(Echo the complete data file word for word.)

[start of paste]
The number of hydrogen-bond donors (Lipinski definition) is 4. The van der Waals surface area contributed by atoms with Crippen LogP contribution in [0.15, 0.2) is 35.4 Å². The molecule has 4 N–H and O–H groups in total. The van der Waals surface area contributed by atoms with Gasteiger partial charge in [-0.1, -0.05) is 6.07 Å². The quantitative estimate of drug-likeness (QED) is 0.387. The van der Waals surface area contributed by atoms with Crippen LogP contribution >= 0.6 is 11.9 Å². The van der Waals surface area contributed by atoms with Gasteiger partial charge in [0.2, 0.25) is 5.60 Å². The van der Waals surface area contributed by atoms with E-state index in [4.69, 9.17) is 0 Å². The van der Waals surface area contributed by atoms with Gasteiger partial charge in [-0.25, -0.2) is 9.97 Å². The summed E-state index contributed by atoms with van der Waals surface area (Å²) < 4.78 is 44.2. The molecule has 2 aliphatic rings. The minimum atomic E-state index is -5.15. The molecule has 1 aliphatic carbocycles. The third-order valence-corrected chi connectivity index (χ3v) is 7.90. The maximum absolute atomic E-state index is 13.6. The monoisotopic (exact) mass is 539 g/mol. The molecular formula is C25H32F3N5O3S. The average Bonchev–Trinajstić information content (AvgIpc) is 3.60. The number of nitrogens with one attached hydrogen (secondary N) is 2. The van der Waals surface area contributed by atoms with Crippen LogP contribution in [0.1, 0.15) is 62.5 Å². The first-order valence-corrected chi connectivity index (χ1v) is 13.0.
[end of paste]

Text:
The number of hydrogen-bond donors (Lipinski definition) is 4. The van der Waals surface area contributed by atoms with Crippen LogP contribution in [0.15, 0.2) is 35.4 Å². The molecule has 4 N–H and O–H groups in total. The van der Waals surface area contributed by atoms with Gasteiger partial charge in [-0.1, -0.05) is 6.07 Å². The quantitative estimate of drug-likeness (QED) is 0.387. The van der Waals surface area contributed by atoms with Crippen LogP contribution >= 0.6 is 11.9 Å². The van der Waals surface area contributed by atoms with Gasteiger partial charge in [0.2, 0.25) is 5.60 Å². The van der Waals surface area contributed by atoms with E-state index in [4.69, 9.17) is 0 Å². The van der Waals surface area contributed by atoms with Gasteiger partial charge in [-0.25, -0.2) is 9.97 Å². The summed E-state index contributed by atoms with van der Waals surface area (Å²) < 4.78 is 44.2. The molecule has 2 aliphatic rings. The minimum atomic E-state index is -5.15. The molecule has 1 aliphatic carbocycles. The third-order valence-corrected chi connectivity index (χ3v) is 7.90. The maximum absolute atomic E-state index is 13.6. The monoisotopic (exact) mass is 539 g/mol. The molecular formula is C25H32F3N5O3S. The average Bonchev–Trinajstić information content (AvgIpc) is 3.60. The number of nitrogens with one attached hydrogen (secondary N) is 2. The van der Waals surface area contributed by atoms with Crippen LogP contribution in [0.1, 0.15) is 62.5 Å². The first-order valence-corrected chi connectivity index (χ1v) is 13.0.